|"Oh, Father... If only WE could bond as well as those DOGS!" |
"Aw, just stay on YOUR SIDE of the couch an' be quiet, Son! Bugs Bunny's on!"
It’s another one of those “fairy-tale” parody cartoons that both Maltese and Warren Foster often did, with a cute little “Goldimouse” as the quarry – and the only appearance of Junior’s mother! Both Mama and Junior are quite dismissive toward Sylvester, adding to his frustrations.
For those of you that might find Sylvester Jr. as annoying as (oh, say…) Scrappy-Doo, feel free to take delight in the ending, where Sylvester Sr. plops a bowl of cold porridge on the kid’s head!
OVERALL: Despite the sameness of many of the cartoons in this collection, it’s hard to dislike Hippity Hopper. I know, because I’ve tried. I’ve tried to dread the coming of ANY cartoon that contains the phrase “giant mouse”.
But, I can’t really do it! Just look at Hippity’s wide, ever-present, and infectious smile. His kinetic enthusiasm. And, he’s really just doing what you’d imagine a baby kangaroo would do. It’s not HIS fault that some dumb cat keeps mistaking him for a “giant mouse”… over and over again… year after repetitious year!
And, you can’t really fault Robert McKimson for resorting to this, because the cartoons were made in a time when it was inconceivable that they would ever be seen beyond their original theatrical run, sans an occasional re-issue. He released them at an average pace of ONE per year, and that isn’t nearly as excessive as it tends to look in weekly or daily television broadcasts.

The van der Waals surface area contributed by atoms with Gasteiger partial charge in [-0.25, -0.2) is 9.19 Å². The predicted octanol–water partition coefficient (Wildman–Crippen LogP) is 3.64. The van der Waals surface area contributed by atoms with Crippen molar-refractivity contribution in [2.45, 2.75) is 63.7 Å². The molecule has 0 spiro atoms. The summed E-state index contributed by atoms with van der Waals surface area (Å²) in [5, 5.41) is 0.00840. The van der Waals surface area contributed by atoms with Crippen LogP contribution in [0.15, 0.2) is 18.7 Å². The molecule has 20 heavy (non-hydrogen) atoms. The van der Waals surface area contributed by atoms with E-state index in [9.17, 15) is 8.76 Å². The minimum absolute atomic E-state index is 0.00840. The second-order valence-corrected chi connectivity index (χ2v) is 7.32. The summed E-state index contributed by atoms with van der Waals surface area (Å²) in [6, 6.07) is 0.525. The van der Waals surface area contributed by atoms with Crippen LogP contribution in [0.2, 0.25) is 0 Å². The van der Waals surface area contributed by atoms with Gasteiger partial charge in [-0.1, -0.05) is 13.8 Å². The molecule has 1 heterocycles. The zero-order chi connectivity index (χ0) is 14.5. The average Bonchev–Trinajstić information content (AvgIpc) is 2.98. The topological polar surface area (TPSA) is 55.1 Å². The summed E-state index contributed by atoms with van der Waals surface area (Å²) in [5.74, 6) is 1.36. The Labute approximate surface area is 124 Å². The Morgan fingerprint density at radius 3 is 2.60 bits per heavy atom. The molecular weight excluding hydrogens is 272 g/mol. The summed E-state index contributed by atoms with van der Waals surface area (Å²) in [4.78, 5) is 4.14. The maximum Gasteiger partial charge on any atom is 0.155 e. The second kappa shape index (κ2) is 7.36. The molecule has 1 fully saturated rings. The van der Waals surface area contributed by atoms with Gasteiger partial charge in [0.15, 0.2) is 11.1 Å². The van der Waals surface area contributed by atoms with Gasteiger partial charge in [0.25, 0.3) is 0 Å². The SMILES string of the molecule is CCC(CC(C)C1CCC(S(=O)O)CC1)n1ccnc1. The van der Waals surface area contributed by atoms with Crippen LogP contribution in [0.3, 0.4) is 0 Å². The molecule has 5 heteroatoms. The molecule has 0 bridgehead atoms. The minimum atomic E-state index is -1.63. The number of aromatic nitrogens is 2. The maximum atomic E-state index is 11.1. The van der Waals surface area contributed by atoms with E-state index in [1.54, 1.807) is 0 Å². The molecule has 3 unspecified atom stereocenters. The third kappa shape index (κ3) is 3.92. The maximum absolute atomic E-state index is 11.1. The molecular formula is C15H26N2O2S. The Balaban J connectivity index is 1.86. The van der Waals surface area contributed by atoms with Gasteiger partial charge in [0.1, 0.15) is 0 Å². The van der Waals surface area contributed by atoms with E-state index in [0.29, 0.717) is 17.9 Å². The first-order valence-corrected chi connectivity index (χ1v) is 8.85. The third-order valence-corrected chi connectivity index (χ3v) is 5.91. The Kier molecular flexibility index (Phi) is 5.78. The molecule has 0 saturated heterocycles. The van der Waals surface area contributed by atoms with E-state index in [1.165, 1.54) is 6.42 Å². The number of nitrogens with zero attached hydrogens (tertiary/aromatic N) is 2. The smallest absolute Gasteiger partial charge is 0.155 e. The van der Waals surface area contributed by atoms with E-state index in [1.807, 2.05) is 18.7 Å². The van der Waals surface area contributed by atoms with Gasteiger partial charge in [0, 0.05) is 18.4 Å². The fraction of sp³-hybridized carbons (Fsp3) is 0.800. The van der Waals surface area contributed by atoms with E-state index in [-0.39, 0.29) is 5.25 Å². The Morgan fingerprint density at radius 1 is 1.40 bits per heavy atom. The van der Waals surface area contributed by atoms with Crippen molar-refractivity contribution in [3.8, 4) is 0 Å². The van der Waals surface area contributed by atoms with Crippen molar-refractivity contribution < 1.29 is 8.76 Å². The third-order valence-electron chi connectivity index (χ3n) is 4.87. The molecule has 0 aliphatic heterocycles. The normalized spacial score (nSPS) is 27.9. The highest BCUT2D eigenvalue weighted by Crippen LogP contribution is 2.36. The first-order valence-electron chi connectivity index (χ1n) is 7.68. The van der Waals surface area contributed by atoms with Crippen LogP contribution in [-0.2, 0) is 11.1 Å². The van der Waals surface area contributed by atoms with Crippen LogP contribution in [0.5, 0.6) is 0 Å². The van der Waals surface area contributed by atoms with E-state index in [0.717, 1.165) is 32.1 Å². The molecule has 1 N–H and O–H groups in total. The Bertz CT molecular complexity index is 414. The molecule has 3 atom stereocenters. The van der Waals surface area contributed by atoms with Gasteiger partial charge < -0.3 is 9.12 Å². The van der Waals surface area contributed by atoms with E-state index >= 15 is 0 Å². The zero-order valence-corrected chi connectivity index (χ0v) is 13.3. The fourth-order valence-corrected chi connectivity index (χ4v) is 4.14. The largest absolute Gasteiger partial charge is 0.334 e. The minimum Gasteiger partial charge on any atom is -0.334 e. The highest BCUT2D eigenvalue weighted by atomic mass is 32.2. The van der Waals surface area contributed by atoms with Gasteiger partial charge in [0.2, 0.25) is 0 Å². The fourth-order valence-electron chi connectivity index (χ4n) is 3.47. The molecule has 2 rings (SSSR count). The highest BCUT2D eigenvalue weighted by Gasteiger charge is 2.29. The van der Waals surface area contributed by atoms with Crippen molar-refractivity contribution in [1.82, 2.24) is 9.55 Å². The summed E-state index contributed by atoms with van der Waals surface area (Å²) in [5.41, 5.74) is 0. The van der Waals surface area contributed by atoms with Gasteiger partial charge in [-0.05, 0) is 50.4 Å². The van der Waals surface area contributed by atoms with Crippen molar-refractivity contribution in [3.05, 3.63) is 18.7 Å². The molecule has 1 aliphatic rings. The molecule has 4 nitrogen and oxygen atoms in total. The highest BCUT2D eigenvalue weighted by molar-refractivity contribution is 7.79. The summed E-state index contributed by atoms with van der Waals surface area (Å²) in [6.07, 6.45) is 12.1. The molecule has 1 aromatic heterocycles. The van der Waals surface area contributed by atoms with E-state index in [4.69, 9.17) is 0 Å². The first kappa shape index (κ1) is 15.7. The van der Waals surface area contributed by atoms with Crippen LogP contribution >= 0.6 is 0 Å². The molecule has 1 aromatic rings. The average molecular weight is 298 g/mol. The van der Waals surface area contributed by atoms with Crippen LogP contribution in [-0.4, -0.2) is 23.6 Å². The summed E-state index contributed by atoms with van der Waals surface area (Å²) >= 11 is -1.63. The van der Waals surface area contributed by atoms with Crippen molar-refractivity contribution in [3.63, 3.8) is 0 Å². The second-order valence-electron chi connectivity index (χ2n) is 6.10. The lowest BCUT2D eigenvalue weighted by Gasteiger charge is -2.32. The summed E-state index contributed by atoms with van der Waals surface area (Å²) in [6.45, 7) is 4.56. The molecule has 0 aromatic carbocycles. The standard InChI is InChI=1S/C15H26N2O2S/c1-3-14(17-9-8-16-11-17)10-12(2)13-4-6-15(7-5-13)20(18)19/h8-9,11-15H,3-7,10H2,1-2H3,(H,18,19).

Depending on your point of view, Sylvester Jr. is either as annoying as Scrappy-Doo, or as “endearing” as Augie Doggie (a character he clearly inspired). Over the years, I’ve held both views – today, leaning more toward Augie.
Robert McKimson remains unfairly underrated as an animation director, and perhaps resorting to the “giant mouse” bit as often as he did, was one reason why.
Consider, however, if he’d stopped after the third cartoon. The first three were all excellent, and provided just enough variation on the theme to form a trilogy. Three would seem to be the optimum number of times to repeat a formula, without it wearing thin, or becoming annoying.
Along with “The Duck Season / Rabbit Season Trilogy”, and what I like to call “The Cowardly Sylvester and Stupefyingly Oblivious Porky in Danger Trilogy”, we could have had “The Giant Mouse Trilogy” – and, no doubt, we would have enjoyed it more for its triplicated brevity.
|Imagine... a pussycat like ME, in TWO TRILOGIES!|
But, then again (…Can’t he MAKE UP HIS MIND, on reviewing this set?!), you do get the entire classic-era theatrical runs of both Hippity Hopper AND Sylvester Jr., all on one disc for somewhere between ten and twenty bucks, and that’s worthwhile by any standard! And, I must admit, I enjoyed this set far more than I initially expected to!
LOONEY TUNES SUPER STARS: SYLVESTER AND HIPPITY HOPPER: MARSUPIAL MAYHEM is surely recommended for Sylvester fans (or those who like “giant mice”), Robert McKimson fans, and general Looney Tunes completists like me. I’ll also cop to an affection for Hippity Hopper and Sylvester Jr. that I didn’t really know I had! The rest of you can decide for yourselves how many times you wish to see a cat (and son) mistake a kangaroo for a “giant mouse”.
...Though you may also be surprised at how much you enjoy yourself with this collection!